Derek flipped his indicator as he passed the three white slashes sign on the motorway. He’d left the carriageway at this exit five days a week for nearly six years. He knew every bump in the road, every cat’s-eye, almost every weed and plant beside the motorway. To reach the SupaValu loading bay he would need seven more indicator flips, three lefts and four rights, could listen to three songs on the radio if the traffic was good, maybe as many as a whole album’s work if it was nose to tail.
He steered 40 tonnes of lorry off the main carriageway and decelerated towards the roundabout at the end of the sliplane. Changing down the gears, Derek came to a halt, watching for an opportunity to pull out. He wasn’t one for driving like a boy racer or like he owned the road, although he knew plenty of other drivers over the years that did, some even SupaValu drivers. His record was exemplary, no accidents in twenty years of HGV driving, and he was well on his way to his second million miles certificate.
A flash of sun caught his eyes, so Derek turned down his visor, revealing a photo of two girls in matching red swimsuits, smiling in the sunshine, gap-toothed and waving at the camera. The edges were curled and the surface covered with finger-print smudges but Derek refused to replace it with another, not even a reprint of the same picture. He never touched the picture whilst on the move, but touched a finger to each smiling face at the start and end of each journey, without fail. Safe driving and little habits, that got him through.
Claire, the smiling girl on the left in the picture, had been on his mind much of his journey so far. Today she became a teenager. Mostly she didn’t want to hold hands, even across a busy road. She didn’t want her father singing in the background when she Skyped her friends. She was almost grown up now, she said, perhaps she might have less time to see him in future. Maggie had been good at making sure the girls still saw him but with when you have two teenage girls, there comes a time when they want to spend time with friends rather than weekend Dad. And the thought made him weak with sadness.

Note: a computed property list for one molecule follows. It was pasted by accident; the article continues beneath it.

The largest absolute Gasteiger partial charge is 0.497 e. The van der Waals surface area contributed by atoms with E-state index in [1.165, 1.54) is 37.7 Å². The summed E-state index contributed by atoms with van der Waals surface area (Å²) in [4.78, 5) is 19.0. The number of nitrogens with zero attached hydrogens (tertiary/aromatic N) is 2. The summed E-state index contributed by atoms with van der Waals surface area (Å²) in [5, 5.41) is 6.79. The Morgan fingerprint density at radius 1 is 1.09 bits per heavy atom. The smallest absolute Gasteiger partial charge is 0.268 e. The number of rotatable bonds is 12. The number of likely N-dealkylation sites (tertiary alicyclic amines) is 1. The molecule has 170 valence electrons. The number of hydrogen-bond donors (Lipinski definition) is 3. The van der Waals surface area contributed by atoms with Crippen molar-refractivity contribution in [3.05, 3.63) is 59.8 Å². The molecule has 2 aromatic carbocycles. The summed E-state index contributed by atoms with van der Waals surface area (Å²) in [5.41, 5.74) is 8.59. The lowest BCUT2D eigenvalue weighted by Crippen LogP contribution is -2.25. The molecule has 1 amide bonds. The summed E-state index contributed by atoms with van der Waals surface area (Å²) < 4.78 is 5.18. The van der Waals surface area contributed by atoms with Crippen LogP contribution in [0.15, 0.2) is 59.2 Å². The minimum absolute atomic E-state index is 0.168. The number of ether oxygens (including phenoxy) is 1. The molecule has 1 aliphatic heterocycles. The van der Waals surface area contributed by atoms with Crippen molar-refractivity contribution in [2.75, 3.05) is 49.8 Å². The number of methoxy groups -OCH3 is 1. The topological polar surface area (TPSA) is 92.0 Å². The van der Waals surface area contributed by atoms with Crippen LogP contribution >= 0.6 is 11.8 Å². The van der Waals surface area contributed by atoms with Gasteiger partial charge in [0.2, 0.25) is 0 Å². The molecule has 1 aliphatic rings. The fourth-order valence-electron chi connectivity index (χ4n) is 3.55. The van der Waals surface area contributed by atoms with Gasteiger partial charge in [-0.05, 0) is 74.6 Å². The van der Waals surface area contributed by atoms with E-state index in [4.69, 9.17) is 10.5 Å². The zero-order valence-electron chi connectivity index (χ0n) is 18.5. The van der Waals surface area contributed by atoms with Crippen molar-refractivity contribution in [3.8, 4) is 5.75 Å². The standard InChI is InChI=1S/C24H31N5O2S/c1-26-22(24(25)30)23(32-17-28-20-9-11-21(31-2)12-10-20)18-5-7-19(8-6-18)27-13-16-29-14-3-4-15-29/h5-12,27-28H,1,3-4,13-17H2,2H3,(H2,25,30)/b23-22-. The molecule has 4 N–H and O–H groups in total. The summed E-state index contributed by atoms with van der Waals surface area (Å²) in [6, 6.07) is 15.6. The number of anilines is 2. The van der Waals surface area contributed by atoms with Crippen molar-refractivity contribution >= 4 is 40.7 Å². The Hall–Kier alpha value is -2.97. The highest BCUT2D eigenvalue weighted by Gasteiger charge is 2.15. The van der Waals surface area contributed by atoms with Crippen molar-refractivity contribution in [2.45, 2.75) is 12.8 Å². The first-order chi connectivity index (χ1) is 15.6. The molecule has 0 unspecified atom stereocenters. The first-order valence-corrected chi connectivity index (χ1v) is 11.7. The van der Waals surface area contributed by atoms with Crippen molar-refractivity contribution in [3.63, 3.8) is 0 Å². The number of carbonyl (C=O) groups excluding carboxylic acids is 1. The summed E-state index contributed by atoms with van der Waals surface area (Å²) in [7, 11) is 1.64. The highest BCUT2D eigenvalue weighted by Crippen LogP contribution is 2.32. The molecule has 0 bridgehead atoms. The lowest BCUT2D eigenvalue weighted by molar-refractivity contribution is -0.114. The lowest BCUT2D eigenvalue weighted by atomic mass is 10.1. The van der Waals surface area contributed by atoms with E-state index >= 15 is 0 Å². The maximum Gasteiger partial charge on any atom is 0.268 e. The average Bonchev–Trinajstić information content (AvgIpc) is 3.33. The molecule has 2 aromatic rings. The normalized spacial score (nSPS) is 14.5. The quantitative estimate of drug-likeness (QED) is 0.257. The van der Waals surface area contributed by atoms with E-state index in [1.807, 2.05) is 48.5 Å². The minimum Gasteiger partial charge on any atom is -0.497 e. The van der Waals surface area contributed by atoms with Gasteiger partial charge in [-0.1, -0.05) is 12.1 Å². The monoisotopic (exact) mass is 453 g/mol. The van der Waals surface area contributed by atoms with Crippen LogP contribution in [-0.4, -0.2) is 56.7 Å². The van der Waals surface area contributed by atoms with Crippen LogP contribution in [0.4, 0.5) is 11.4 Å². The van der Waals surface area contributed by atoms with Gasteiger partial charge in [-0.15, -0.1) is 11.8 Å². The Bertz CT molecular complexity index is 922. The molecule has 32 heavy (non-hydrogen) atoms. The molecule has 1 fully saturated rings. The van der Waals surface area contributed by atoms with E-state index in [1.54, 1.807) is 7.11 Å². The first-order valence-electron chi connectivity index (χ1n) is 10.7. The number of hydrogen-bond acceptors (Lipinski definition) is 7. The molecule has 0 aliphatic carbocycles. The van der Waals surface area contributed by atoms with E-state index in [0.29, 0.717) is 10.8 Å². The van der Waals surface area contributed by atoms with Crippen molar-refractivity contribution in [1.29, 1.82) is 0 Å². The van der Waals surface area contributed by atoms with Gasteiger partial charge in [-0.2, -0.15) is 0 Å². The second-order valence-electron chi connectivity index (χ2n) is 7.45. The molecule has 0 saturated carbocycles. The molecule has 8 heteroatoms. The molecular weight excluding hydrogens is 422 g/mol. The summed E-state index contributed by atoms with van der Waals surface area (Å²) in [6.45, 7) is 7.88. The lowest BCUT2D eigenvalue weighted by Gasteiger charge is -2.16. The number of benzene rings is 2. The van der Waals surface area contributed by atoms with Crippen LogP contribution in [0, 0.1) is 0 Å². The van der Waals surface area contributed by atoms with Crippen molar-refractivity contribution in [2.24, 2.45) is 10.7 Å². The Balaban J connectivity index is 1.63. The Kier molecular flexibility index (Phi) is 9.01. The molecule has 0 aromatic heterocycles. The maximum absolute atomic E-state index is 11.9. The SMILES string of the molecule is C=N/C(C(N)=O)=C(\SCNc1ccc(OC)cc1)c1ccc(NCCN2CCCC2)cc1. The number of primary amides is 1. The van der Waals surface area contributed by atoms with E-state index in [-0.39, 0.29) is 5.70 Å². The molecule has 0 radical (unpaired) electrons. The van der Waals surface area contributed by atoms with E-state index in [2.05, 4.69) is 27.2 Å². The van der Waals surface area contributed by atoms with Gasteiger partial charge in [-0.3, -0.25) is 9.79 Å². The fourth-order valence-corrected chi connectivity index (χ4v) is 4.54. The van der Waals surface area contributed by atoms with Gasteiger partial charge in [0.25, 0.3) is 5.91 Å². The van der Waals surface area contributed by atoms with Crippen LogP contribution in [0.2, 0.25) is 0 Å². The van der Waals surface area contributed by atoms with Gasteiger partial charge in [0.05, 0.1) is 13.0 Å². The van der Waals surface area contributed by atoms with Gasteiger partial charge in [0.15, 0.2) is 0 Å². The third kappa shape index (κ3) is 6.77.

Derek was keen to get this load unpacked so he could head back northwards so he would see Claire today. He had made sure he was out of the depot first thing, the sooner he arrived the sooner he could be setting off again. He arrived at the rear of SupaValu and reversed up to the allocated loading bay, alarm beeping his warning as he did. He collected his paperwork, jumped down from the cab and went to find Barry to sign him off.
Once unloading was underway, Derek wandered into the staff canteen for his break. His lunch was served by a girl who looked little older than Claire and behaved as if she was definitely a teenager, plopping each portion onto his plate. Whilst he ate, Derek composed a text to Claire, writing then deleting and rewriting until his message was bland enough not to upset a newbie teenager. “Hope u r having fun. Love Dad.” He added a kiss then pressed send before he could use all the remaining characters on kisses too.
Back at the bay the last of his load was on the forklift and once he had Barry’s signature, he could go. Barry was almost still signing when Derek pulled the clipboard away, and with hurried goodbyes Derek jumped into the cab, buckled up and chugged off into the car park. As he reached the roundabout in the car park, Derek’s truck was cut up by an idiot in a red car driving way above the 5mph SupaValu limit. He hit the airbrakes just in time to retain his unblemished record, swearing under his breath even though there were no little girls around to hear him. He remembered he hadn’t touched his photo before he set off and now grabbed his visor, lowering it so he could see his two little girls.
He kissed his finger and touched it to each little forehead in turn. He kissed it again and pressed his finger against Claire’s smile, apologizing to his other daughter with “Birthday kiss, you know.” As he lifted his visor back up, he heard a loud bang back in the main car park. He could just see the same red car had pranged a blue car as it was backing out of a parking space. What an idiot, he thought, how many miles could he drive without an accident.
Derek indicated right, eased the truck out of the road and knew that within a few hours he would hug Claire and her sister tight, and tell them how much Dad loved them, however much they might want to squirm away.